What's really broken in the UK's asylum system?

Friday, September 10th 2021

Franck Kiangala, Director of North Kensington Law Centre.

We spoke to immigration solicitor Franck Kiangala, Director at North Kensington Law Centre, about the Nationality and Borders Bill 2021, currently making its way through Parliament.

The Nationality and Borders Bill, tabled by the government this summer, is proposed as the next in a long series of immigration legislation brought in over recent decades. The government claims that it is meant to deal with the problem of human trafficking. However, as Law Centres know, the Bill is likely to have more far-reaching and harmful consequences than this, especially for refugees.

Many of our Law Centres have been representing migrants in challenging and complex cases for decades. One such Law Centre is North Kensington, led by immigration solicitor Franck Kiangala (pictured), who has been working in this field since the 1990s. He raises concerns about the new Bill, questioning the economic rationale behind it and arguing that it risks criminalising people who seek protection. This point seems particularly relevant given the crisis in Afghanistan, which has led to many Afghan people seeking refuge across the world.

“Rather than responding to refugees based on concerns about their safety, the Borders Bill threatens to introduce economic considerations into how the Home Office responds to asylum applications. This is unfair: we shouldn’t pick and choose who deserves help based on things like qualifications or their economic value as workers.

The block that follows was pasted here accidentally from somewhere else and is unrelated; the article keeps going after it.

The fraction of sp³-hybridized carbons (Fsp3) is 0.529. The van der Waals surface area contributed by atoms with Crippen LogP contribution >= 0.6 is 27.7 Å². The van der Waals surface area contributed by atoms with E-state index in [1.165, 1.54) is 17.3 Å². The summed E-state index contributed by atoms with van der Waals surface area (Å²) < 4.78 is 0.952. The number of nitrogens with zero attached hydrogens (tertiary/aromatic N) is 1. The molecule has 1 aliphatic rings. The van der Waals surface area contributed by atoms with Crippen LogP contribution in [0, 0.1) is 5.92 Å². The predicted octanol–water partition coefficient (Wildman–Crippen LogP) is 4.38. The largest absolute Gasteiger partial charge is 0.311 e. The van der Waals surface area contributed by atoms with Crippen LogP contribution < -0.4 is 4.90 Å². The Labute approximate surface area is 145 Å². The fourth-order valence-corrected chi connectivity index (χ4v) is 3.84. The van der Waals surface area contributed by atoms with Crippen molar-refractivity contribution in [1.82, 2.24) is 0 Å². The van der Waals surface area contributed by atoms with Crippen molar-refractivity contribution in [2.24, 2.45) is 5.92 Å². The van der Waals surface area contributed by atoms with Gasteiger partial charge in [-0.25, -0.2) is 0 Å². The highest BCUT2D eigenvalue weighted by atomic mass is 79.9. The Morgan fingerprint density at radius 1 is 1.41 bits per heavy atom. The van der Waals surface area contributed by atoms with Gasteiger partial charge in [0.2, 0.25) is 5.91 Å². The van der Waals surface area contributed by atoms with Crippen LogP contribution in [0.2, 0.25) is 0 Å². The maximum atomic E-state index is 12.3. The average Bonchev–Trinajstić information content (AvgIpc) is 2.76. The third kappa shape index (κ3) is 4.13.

Additionally, we are also at risk of seeing a differential treatment within asylum claimants depending on whether they entered the UK legally or illegally, which should be an irrelevant consideration when considering claims. Most refugees enter the UK ‘illegally’, even when entering with a valid visa as it could be argued that the visa, if obtained for a visit was obtained by deception. The effect of the proposal is in fact to criminalise people seeking protection.” [emphasis added]

Talking about the current state of the asylum system, particularly for people from vulnerable groups, Franck reflected on improvements to the system over recent years, “because of changes in the Home Office but also changes in society”. He points out that “there is a real change in perception of LGBT asylum applications. There has been progress since I started doing this work in the 1990s”.

However, Franck feels that the asylum process still takes too long, and that this has particular repercussions for vulnerable individuals, such as clients he has worried for due to their deteriorating mental health:

“LGBT asylum seekers have often experienced a high level of trauma, and I feel there should be mechanisms to speed up applications for those who have gone through so much. Not everyone can sit and wait forever." 

Another group that the asylum system often fails is victims of trafficking, who can find themselves with no support from the state even after it recognises that they have been trafficked:

"Once you have established that someone is a victim of trafficking, you would think it might help them get Leave to Remain or support – but they get little more than a label, a pat on the back. This is a specific vulnerable group for whom there is no effective remedy in our current immigration system."

It is clear that the immigration system is ‘broken’, as the government claim. But those it is broken for are the migrants seeking safety and security in the UK. Instead, they continue to face further mistreatment, hostility and prejudice under the banner of the ‘Hostile Environment’.

North Kensington Law Centre (NKLC) was the first UK Law Centre to open its doors in 1970. It now provides services in the areas of Immigration, Welfare, Employment, Criminal Defence and Housing Law. You can visit NKLC’s website here.

If you need assistance with an immigration or asylum case, contact your local Law Centre for free advice and representation.